As an indigenous graduate student at the University of Arizona, Amanda Cheromiah has encountered numerous obstacles. But the second-year doctoral student in higher education has persevered. Often through running.
Now, she wants to share her experiences with others. Cheromiah made a 70-minute documentary film about 11 indigenous runners, and how they use running to cope and deal with day-to-day life’s ups and downs. The film, she said, reveals their collective strength through running.
“We can proclaim our narratives as indigenous people because our people have been running since time immemorial and so it really captures these narratives,” said Cheromiah, 33, who comes from the Pueblo Laguna tribe in northern New Mexico.
Her film, along with a second shorter documentary made by Alejandro Higuera of the Pascua Yaqui Nation and a UA employee in the admissions office, will be screened Sunday, May 5, 6 p.m., at The Loft Cinema. Higuera’s film focuses on a spiritual run that he and others made in Sonora, the original homeland of the Yoeme.
I visited with Cheromiah and fellow grad student Felise Tagaban, whose mother is Diné (Navajo) and whose father is Filipino/Tlingit, a tribe from the Pacific Northwest. We talked about their experiences as indigenous students.
In addition to their studies, both women participate in the UA’s Native SOAR (Student Outreach, Access and Resiliency) mentoring program. They work with UA students to help them and encourage them to remain in school, and they recruit indigenous high school and middle school students to the UA.
The UA can be a tough sell to indigenous students. They make up a relative handful among the tens of thousands of students. According to the UA’s Fact Book, there were less than 600 indigenous students out of a total student population of nearly 45,000 in the 2017-2018 school year.
Indigenous students often find themselves culturally isolated. Many of them come from communities that share collective values but the university prizes individual achievements. To some indigenous students, Wildcat Country is not Indian Country.
“I feel since we’re having to constantly remind faculty members and administrative leadership about our issues, our historical issues, I feel that has been a struggle within the classroom and in our greater role as part of the Wildcat family,” said Tagaban, a 41-year-old, first-year master’s student in higher education.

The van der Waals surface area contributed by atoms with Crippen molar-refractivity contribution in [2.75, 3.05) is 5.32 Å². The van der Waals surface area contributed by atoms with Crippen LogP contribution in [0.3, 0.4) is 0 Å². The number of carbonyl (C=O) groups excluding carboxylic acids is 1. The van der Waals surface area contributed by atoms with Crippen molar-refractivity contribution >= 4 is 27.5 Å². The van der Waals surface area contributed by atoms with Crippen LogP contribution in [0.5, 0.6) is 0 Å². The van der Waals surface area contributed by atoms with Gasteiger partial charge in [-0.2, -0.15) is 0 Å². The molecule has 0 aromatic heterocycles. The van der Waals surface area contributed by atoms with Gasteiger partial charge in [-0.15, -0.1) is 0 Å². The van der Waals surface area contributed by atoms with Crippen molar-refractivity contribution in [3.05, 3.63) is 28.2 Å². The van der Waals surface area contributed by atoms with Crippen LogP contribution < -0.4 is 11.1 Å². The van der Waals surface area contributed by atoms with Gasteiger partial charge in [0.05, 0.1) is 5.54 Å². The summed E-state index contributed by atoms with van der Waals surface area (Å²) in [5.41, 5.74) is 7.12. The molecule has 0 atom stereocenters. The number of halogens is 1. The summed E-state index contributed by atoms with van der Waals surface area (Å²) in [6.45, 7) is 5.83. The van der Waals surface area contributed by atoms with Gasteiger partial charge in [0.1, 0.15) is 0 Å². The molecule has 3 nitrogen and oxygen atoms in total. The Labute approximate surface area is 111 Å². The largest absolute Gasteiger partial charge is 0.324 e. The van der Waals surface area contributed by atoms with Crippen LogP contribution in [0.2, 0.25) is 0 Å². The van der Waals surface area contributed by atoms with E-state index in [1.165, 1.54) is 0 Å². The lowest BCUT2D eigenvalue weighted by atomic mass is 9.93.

When Tagaban graduated from the UA in ’02 with a degree in creative writing, the indigenous population was less than it is today. While she is encouraged by the incremental growth, indigenous students represent less than 2% of the UA enrollment, despite the fact of “our proximity to 22 tribal nations throughout Arizona and also specifically to our proximity to the Tohono O’odham Nation and the Pascua Yaqui Nation,” Tagaban said.
“That’s a challenge. Because you’re always having to center the conversation around our country’s history and our institution’s history,” she added. The conversation is rarely, if ever, about the history of indigenous people and the destructive effects that tribal conquest and colonization have had on Native Americans, she said.
Barriers notwithstanding, indigenous students can and do find success at the UA, said Cheromiah and Tagaban. Much of that begins with Native SOAR. Cheromiah is the program’s director and Tagaban is its graduate assistant.
They said the program has proven to be effective in retaining indigenous students, but struggles from minimal resources. While the two are full-time grad students and not full-time employees, they have taken on the responsibility to find funds for the program.
They said the challenge for the UA is to bring more resources to the program and for administrators to get out into the communities that are underrepresented at the UA.
“I honestly think if they were just present in some of these events that we go to in our communities that we love so much, they would learn so much and understand why these programs need to be sustained,” said Cheromiah.
Even if they did not work with Native SOAR, Tagaban said she feels a personal responsibility to recruit Native American students to the UA.
“We’re compelled to see people’s lives change and we do recognize that education is a way to do that. It’s not the only way but we absolutely believe that there can be success for individual students and nations,” she said.
Cheromiah said she tells indigenous students that college, in the long run, pays off in many ways. Moreover, when Cheromiah and Tagaban make their pitch to indigenous high school students to enroll in the UA, they tell the students that their presence and their gifts are critical. Their stories need to be heard. There are opportunities to grow, foster talents and learn different ways to tell their stories, she tells students.
Said Tagaban: “We want to welcome you. We want to bring you into the Native SOAR family. We want to bring you into the indigenous community. It’s special. There’s nothing like it in the entire campus. We want you to be a part of it.”
Going to the UA, they said, is both an act of resistance and resilience.
Ernesto Portillo Jr. is editor of La Estrella de Tucsón. He can be reached at 573-4187 or email@example.com. On Twitter: @netopjr.